II, Micropragmatics, take account of the main approaches to
the study of language in use and users language.

Chapter 3 deals with the notions of context, implicature and
reference. The notion of context is extremely important
along the book. It is seen as a dynamic concept: it is the
universe of everyday language use, the sum of what people do
with each other in conversations. With respect to implicature,
Mey distinguishes conventional implicature, which do not
depend on a particular context of language use, from
conversational implicatures. The chapter concludes with the
problems of reference and anaphora in language use, which
are not just a matter of grammar.

After examining the nature of rules and principles in
Chapter 4, Mey restricts the use of rules primarily to
syntax: in pragmatics, it is preferred to work with
principles. Here we find a discussion of the principles
proposed by Grice, Horn and Sperber and Wilson.

Chapter 5 explores which criteria are needed for dealing
with those human utterances that are "words with which to do
things" (p. 93). Using a model of speech act, the promise,
the author presents the proposals of Austin and Searle, and
ends the chapter with a critical review of these systems.
The main issue is that "in real-word interaction successful
performance is not exclusively due to the power inherent
either in the user or in his or her words or speech acts.
Ultimately, this power resides in the society" (p. 116). As
a consequence, it is needed to pay attention to contextual
conditions when describing speech acts, and, in general,
people's use of language (p. 126).

The very important idea that all speech is situated speech,
which will be thoroughly treated in Part III is introduced
in this chapter.

In Chapter 6, the author situates the speech acts in the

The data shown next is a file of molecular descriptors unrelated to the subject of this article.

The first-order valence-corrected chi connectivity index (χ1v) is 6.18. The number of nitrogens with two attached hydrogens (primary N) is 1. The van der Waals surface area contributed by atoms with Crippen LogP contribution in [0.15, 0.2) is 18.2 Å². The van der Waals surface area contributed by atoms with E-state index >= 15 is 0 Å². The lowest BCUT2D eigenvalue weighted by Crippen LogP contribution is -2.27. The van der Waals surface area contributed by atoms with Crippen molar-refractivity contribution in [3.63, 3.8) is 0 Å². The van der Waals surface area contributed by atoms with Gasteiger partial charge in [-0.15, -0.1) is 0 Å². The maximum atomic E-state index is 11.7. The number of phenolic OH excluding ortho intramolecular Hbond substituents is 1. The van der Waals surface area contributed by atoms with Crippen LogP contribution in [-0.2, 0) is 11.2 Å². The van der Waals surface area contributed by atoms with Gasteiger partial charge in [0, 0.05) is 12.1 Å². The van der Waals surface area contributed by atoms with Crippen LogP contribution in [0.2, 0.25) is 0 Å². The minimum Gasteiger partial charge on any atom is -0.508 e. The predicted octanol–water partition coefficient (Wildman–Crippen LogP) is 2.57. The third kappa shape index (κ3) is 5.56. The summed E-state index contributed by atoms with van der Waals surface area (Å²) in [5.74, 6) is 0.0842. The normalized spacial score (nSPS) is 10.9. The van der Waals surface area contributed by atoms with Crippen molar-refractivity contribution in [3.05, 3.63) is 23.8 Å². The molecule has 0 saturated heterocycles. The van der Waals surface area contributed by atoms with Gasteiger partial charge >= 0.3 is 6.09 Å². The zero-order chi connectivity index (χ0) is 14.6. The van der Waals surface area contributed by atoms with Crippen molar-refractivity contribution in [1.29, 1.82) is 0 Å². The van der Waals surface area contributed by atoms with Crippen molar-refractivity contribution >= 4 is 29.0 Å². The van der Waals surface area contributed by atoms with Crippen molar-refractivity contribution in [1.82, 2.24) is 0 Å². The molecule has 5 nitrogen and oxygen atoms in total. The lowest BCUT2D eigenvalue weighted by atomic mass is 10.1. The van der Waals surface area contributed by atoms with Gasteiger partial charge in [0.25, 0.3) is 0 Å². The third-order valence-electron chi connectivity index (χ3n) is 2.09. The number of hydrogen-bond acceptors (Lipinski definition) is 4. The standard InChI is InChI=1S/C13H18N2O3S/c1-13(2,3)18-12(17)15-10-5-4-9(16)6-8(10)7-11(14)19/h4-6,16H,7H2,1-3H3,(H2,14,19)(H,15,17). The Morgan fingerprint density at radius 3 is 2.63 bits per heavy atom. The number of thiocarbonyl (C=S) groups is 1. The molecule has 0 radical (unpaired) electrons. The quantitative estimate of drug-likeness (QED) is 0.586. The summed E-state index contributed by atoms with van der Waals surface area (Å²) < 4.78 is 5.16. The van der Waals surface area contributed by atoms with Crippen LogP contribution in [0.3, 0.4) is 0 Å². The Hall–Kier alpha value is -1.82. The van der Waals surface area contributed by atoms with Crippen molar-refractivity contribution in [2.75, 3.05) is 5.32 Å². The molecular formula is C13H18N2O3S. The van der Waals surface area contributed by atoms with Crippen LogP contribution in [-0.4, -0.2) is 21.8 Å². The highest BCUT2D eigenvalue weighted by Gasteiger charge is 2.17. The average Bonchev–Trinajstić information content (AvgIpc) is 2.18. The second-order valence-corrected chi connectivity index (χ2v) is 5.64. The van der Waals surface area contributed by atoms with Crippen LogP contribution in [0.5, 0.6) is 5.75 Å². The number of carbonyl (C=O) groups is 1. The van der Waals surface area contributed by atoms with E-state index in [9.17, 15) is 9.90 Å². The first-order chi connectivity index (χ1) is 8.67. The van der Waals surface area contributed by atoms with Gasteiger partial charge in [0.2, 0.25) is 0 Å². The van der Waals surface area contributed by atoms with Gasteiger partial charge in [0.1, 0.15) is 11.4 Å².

environment in which most of them normally an naturally
occur, namely, in conversation. He criticizes the framework
in which Conversation analysts operate, strictly that of a
co-text: instead, it is necessary to take the context, that
includes societal aspects, into account. From this
viewpoint, conversation is "a way of using language
socially, of doing things with words together with other
persons" (p. 136). Content-oriented mechanisms of
conversation (cohesion and coherence) and formal aspects of
conversation (turns and turn-taking) are presented in this
chapter 6.

After reviewing the main objects of study in pragmatics in
Part II, Part III (Macropragmatics) is devoted to the
analysis of some metapragmatic phenomena. The author follows
Caffi (1994) in the three ways of dealing with
metapragmatics: 1) Metapragmatics needs to show how the
methodological and conceptual apparatus of pragmatics
differs from that of linguistics and semantics; 2)
Metapragmatics should worry about the circumstances and
conditions that allow us to use our language or prevent us
from using it; 3) Metapragmatics has to do with the way
language is able to make statement about itself.

These aspects are treated in Chapter 7: the metapragmatic